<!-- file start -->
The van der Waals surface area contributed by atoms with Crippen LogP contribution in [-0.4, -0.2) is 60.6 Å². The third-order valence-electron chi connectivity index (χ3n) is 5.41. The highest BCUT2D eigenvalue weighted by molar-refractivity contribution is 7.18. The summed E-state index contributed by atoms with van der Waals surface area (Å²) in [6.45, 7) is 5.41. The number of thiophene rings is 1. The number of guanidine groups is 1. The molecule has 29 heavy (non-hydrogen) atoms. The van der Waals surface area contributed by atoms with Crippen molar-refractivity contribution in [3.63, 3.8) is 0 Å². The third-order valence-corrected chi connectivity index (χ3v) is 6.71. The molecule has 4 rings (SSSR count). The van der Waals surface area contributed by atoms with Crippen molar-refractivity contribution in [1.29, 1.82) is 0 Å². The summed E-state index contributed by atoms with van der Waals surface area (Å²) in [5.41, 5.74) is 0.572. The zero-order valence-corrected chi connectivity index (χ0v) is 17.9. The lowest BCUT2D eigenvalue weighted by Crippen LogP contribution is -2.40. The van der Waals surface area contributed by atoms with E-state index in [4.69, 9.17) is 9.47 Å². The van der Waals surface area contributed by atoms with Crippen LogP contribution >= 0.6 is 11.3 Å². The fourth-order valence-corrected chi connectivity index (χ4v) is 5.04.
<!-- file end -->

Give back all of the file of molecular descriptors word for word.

The van der Waals surface area contributed by atoms with Crippen LogP contribution in [-0.4, -0.2) is 60.6 Å². The third-order valence-electron chi connectivity index (χ3n) is 5.41. The highest BCUT2D eigenvalue weighted by molar-refractivity contribution is 7.18. The summed E-state index contributed by atoms with van der Waals surface area (Å²) in [6.45, 7) is 5.41. The number of thiophene rings is 1. The number of guanidine groups is 1. The molecule has 29 heavy (non-hydrogen) atoms. The van der Waals surface area contributed by atoms with Crippen molar-refractivity contribution in [3.63, 3.8) is 0 Å². The third-order valence-corrected chi connectivity index (χ3v) is 6.71. The molecule has 4 rings (SSSR count). The van der Waals surface area contributed by atoms with Crippen molar-refractivity contribution in [1.29, 1.82) is 0 Å². The summed E-state index contributed by atoms with van der Waals surface area (Å²) in [5.41, 5.74) is 0.572. The zero-order valence-corrected chi connectivity index (χ0v) is 17.9. The lowest BCUT2D eigenvalue weighted by Crippen LogP contribution is -2.40. The van der Waals surface area contributed by atoms with E-state index in [4.69, 9.17) is 9.47 Å². The van der Waals surface area contributed by atoms with Crippen LogP contribution >= 0.6 is 11.3 Å². The fourth-order valence-corrected chi connectivity index (χ4v) is 5.04.